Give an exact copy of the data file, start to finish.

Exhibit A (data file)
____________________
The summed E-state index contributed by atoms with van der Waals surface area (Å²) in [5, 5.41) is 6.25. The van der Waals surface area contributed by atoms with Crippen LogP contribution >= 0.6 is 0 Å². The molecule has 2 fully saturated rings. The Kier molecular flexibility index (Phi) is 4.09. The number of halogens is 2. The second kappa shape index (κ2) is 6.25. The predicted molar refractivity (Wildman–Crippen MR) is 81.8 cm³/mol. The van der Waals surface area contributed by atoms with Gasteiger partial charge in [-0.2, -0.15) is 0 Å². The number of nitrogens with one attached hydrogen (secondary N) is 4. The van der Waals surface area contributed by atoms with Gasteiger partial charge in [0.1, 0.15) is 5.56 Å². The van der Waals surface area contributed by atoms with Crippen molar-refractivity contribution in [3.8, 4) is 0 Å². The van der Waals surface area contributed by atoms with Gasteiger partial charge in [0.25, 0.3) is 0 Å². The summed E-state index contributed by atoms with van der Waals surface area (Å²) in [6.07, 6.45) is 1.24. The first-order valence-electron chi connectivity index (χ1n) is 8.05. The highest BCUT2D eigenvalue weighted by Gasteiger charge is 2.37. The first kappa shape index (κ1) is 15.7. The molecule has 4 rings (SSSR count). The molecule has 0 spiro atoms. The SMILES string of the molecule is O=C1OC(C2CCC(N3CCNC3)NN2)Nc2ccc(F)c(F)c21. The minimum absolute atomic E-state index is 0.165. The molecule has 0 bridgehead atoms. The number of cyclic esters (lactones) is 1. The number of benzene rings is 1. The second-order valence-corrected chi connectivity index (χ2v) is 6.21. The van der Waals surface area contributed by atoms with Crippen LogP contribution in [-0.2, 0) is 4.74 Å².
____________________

The summed E-state index contributed by atoms with van der Waals surface area (Å²) in [5, 5.41) is 6.25. The van der Waals surface area contributed by atoms with Crippen LogP contribution >= 0.6 is 0 Å². The molecule has 2 fully saturated rings. The Kier molecular flexibility index (Phi) is 4.09. The number of halogens is 2. The second kappa shape index (κ2) is 6.25. The predicted molar refractivity (Wildman–Crippen MR) is 81.8 cm³/mol. The van der Waals surface area contributed by atoms with Gasteiger partial charge in [-0.2, -0.15) is 0 Å². The number of nitrogens with one attached hydrogen (secondary N) is 4. The van der Waals surface area contributed by atoms with Gasteiger partial charge in [0.1, 0.15) is 5.56 Å². The van der Waals surface area contributed by atoms with Crippen molar-refractivity contribution in [3.8, 4) is 0 Å². The van der Waals surface area contributed by atoms with Gasteiger partial charge in [0.25, 0.3) is 0 Å². The summed E-state index contributed by atoms with van der Waals surface area (Å²) in [6.07, 6.45) is 1.24. The first-order valence-electron chi connectivity index (χ1n) is 8.05. The highest BCUT2D eigenvalue weighted by Gasteiger charge is 2.37. The first kappa shape index (κ1) is 15.7. The molecule has 4 rings (SSSR count). The molecule has 0 spiro atoms. The SMILES string of the molecule is O=C1OC(C2CCC(N3CCNC3)NN2)Nc2ccc(F)c(F)c21. The minimum absolute atomic E-state index is 0.165. The molecule has 0 bridgehead atoms. The number of cyclic esters (lactones) is 1. The number of benzene rings is 1. The second-order valence-corrected chi connectivity index (χ2v) is 6.21. The van der Waals surface area contributed by atoms with Crippen LogP contribution in [-0.2, 0) is 4.74 Å².